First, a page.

Blood pressure normalization by fixed perindopril/indapamide combination in hypertensive patients with or without associate metabolic syndrome: results of the OPTIMAX 2 study
Authors Mourad J, Lameira D, Guillausseau P
Published 11 April 2008 Volume 2008:4(2) Pages 443—451
Jean-Jacques Mourad1, Dulce Lameira1, Pierre-Jean Guillausseau2
1APHP, Service de Médecine interne, Hôpital Avicenne, Bobigny, France; 2APHP, Service de Médecine B, Hôpital Lariboisière, et Université Paris, Paris, France
Abstract: The aim of the observational pharmaco-epidemiological study Optimax II was to seek whether the pre-existence of a metabolic syndrome (MS) defi ned by the NCEP-ATP III criteria impacts blood pressure (BP) control in hypertensive patients receiving a fixed perindopril/indapamide combination therapy. The primary objective of the study was to compare in patients with and without MS the rate of BP control defined as a systolic BP ≤140 mmHg and a diastolic BP ≤90 mmHg. Patients were prospectively included and the follow-up lasted 6 months. The study population consisted of 24,069 hypertensive patients (56% men; mean age 62 ± 11 years; 18% diabetics; mean BP at inclusion 162 ± 13/93 ± 9 mmHg). MS was found in 30.4% of the patients (n = 7322): 35.2% women and 20.1% men. Three therapeutic subgroups were constituted: Group A, previously untreated, received the combination therapy as initial treatment; Group B, previously treated but with unsatisfactory results and/or treatment intolerance, had its previous treatment switched to perindopril/indapamide; and Group C, previously treated, with good treatment tolerance but uncontrolled BP, received the study treatment in adjunction to the previous one. The normalization rate was 70.3% in group A, 68.4% in Group B, and 64.1% in Group C (p < 0.0001). The pre-existence of MS did not show any significant influence on these rates since BP lowering was –22.7 ± 13.7 (SBP) and –12.0 ± 10.0 mmHg (DBP) in patients without MS and –22.6 ± 13.3 (SBP) and −12.1 ± 9.7 (DBP) in those with MS. The results of this study show a significant effect of perindopril/indapamide treatment on systolic BP lowering, whatever the treatment status: initiation, switch, or adjunctive therapy, and independently from the presence or not of MS. This effect may be related to the specific vascular effect of the perindopril/indapamide combination, which has recently demonstrated in the ADVANCE trial its ability to reduce mortality, and cardiovascular and renal complications in diabetic patients.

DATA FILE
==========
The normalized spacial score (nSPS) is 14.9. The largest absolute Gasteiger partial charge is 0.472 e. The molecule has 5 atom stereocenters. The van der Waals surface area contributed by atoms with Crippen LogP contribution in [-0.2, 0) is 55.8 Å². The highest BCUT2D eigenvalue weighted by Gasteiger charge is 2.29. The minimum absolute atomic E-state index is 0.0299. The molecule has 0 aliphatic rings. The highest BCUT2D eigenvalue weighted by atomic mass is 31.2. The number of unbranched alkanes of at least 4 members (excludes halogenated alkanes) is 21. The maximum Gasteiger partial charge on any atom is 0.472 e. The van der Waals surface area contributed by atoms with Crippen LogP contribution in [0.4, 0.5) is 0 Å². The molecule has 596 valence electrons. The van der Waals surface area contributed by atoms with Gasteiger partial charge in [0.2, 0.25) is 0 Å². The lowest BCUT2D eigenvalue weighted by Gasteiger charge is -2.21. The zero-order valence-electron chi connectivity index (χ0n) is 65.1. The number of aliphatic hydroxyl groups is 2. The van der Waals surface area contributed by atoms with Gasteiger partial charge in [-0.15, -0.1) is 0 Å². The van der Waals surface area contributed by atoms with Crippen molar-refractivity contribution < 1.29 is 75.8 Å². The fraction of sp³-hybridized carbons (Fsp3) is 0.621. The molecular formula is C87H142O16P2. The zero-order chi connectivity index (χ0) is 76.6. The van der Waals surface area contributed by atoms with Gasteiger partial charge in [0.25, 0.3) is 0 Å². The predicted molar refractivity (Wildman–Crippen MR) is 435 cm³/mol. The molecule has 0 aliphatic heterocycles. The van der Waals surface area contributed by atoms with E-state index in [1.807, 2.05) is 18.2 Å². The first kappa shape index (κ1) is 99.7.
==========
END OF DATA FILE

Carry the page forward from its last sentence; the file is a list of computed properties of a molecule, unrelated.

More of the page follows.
Keywords: hypertension, metabolic syndrome, combination therapy, antihypertensive efficacy
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